Owners of certification marks develop the standards used on specific products or services. Licensees are tasked with the other dimensions of bringing the product or service to market. These activities may include product manufacturing, distribution, sales, or performance of a service. While owners are not involved in product commercialization or service performance, they may have direct or indirect control over the quality of the product or service, through standard setting. It is this relationship that helps the certification mark owner to remain relevant players in product/service commercialization and in the maintenance of the mark on the trademark registry. If the owner has direct or indirect control over the use of the mark, its use by licensees (in association with the product or service for which it is registered), has the same effect as if the owner had used the mark in commerce.

Managing Certification Marks

While monetizing certification marks may be relevant to rights holders, managing how these marks are used in commerce is also important. Two worthwhile points to consider pertain to, (i) who has control over the mark and (ii) whether changes in defined standards are amended on the trademark registry.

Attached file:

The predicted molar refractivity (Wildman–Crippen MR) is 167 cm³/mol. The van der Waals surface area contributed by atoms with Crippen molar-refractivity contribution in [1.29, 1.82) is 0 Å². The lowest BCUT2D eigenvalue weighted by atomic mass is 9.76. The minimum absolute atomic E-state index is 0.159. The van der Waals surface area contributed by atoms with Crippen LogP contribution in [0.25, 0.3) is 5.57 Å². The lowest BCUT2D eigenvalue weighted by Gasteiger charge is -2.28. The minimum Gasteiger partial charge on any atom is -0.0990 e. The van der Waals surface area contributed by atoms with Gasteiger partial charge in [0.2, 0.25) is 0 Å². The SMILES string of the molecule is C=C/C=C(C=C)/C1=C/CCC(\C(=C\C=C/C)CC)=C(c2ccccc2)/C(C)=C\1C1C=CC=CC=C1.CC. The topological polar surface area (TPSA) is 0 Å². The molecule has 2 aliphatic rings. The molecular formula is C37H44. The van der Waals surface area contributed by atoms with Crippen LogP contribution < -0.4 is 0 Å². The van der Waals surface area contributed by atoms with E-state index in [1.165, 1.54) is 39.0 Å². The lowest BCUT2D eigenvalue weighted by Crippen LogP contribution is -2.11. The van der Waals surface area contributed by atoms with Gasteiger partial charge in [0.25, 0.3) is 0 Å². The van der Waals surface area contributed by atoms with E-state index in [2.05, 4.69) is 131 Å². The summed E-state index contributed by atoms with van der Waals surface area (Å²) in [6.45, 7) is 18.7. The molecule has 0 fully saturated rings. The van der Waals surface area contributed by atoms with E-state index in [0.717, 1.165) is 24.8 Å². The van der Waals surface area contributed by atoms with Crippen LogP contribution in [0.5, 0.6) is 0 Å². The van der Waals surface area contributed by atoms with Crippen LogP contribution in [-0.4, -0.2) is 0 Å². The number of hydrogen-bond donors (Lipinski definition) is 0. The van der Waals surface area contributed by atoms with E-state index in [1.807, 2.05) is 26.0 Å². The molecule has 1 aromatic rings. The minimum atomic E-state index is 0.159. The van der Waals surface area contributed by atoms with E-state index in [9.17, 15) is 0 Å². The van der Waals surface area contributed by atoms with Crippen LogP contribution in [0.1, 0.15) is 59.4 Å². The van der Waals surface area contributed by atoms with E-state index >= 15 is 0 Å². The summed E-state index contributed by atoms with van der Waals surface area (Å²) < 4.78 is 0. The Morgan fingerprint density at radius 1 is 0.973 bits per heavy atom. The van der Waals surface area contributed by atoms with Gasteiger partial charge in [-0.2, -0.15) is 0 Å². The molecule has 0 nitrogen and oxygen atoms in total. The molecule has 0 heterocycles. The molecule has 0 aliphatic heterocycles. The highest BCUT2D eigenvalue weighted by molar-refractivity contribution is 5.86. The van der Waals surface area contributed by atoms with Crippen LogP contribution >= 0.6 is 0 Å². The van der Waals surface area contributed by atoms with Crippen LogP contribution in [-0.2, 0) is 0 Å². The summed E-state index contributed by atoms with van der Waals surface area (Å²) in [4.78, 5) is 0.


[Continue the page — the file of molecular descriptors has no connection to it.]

First, if the mark is owned and controlled by two separate entities (for example, two different government bodies), then the use of the mark by third parties may not enure to the benefit of the owner. This is particularly important when proof of use is called for to maintain a trademark on the registry. While the use of a mark is not required to obtain trademark registration in Canada, proof of use is required to maintain a trademark on the registry.

Second, since set standards play a major role in the link between certification marks and their associated products or services, steps taken to ensure that any amendments to these standards are communicated to the trademark registry are usually helpful in maintaining the link. Such actions also indicate that the trademark owner is exercising control over the integrity of the mark in consumer markets.


Certification marks are not an option for every business seeking trademark registration. The mark allows defined standards to take center stage in distinguishing a product or service from its competitors. Owners and users of certification marks play different roles in the product or service’s lifespan. These different roles emerge from the statutory limit on how involved certification mark owners can be in the business. Despite these limitations, owners play an important role in managing certification marks. Suppose a licensing agreement gives the owner control over the quality of the certified product, and it is proven that the owner exercises no control. In that case, the mark will likely lose its registration. This indicates that control and use matters to owners of certification marks, even though they cannot be involved in monetizing the marks.


This article is for general information purposes only and is not meant to be legal advise.